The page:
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Ma and Pa Grocery Stores Still Surviving

Sun Advocate community editor

Iona and Steve Giacoletto own and operate Workmens Market in Helper.

Guido Rachiele looks just a little lonely as he sits among a group of chairs that line the one side of his grocery store, behind his checkout counter.

"These chairs used to be full of people who came here to sit and talk at all times of the day," he says. "Now many of those who used to come in here have died. I still get a few, even a group sometimes, but not near as often."

Rachiele's store, Checkerboard Grocery is one of only four small "Ma and Pa" grocery stores that still exist in Carbon County, and the only one left in Price.

"There used to be over 20 grocery stores during the 1950's in Price," he explains as he looks toward a customer coming in the door. "And there were 12 more in Helper."

Today Helper has two, Workmen's Market and R&A Market, at nearly opposite ends of town. And then there is the Miner's Trading Post in Sunnyside; the last of the four small establishments that are left in the county.

The disappearance of the small, family owned grocery store on every corner is a national occurance. In some big cities they still exist in vast numbers, but many have long since been turned into video or liquor stores. The demise began when the large chain supermarkets began to evolve in the late 1940's. Before that the only chains included small stores which had quaint names like A&P, Piggley Wiggley, AG and one with a more Utah connection, O.P. Skaggs. Then came a nationwide chain called Safeway, and things really began to change. Following it the market exploded as names like Lucky, Krogers, Albertsons, Smiths, Von's, Ralphs and others began to move into regional markets across the country. Some of those chains are now national. Finally in the last 10 years Walmart Supercenters have proliferated, adding another large competitor to many markets, including Carbon County.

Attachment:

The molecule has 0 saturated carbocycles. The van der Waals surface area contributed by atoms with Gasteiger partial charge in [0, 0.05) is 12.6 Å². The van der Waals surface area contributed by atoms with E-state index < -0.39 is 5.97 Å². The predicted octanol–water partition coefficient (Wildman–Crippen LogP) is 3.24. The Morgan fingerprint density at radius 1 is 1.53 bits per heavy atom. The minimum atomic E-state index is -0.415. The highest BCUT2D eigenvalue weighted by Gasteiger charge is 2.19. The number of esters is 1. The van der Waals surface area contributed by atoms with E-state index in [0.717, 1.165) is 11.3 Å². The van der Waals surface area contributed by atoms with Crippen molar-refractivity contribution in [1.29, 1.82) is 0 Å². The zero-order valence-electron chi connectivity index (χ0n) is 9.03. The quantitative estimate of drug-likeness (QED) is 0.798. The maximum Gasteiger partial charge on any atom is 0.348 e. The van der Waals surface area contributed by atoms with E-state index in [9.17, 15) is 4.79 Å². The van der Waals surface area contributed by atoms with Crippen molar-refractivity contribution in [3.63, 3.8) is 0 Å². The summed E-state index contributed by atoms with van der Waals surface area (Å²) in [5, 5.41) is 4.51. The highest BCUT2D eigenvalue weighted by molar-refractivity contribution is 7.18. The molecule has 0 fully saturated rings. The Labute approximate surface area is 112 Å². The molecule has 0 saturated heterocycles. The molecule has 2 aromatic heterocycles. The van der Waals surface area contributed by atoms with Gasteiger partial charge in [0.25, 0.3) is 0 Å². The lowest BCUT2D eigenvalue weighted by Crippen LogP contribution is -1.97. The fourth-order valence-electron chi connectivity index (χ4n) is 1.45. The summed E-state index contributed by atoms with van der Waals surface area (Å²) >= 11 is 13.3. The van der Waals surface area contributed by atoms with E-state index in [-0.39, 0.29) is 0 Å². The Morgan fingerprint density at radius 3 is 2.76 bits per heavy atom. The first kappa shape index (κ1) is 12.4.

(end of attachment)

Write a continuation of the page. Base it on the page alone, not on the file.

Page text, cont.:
Rachiele began his grocery career at the Broadbent Market in Helper when he was 12. That store has long since disappeared.

"The problem is learning to change with the times," says Rachiele. "To stay in business I have had to change from year to year. What I carry now is a lot different from what I carried when I and Joe Santi bought the store in 1947. Then we had a lot of older immigrants who did a lot of their own cooking and particularly baking. We also carried a lot of imported foods they wanted. Now I carry more convenience items. As generations have changed, so have the buying habits."

At Workmen's Market, Steve Giacoletto, whose grandfather and grandmother started the store in 1923 up the street from the present building, feels survival is a matter of quality and working for the customers dollar.

"How we have survived all the bigger competition is a good question," he said seated in his office just behind the double swinging doors that are typical in small markets. "We have found ourselves working harder with less help and being open long hours, so things are convenient for our customers. We're only closed three days a year and we have tried to keep our prices fair and provide good quality meat."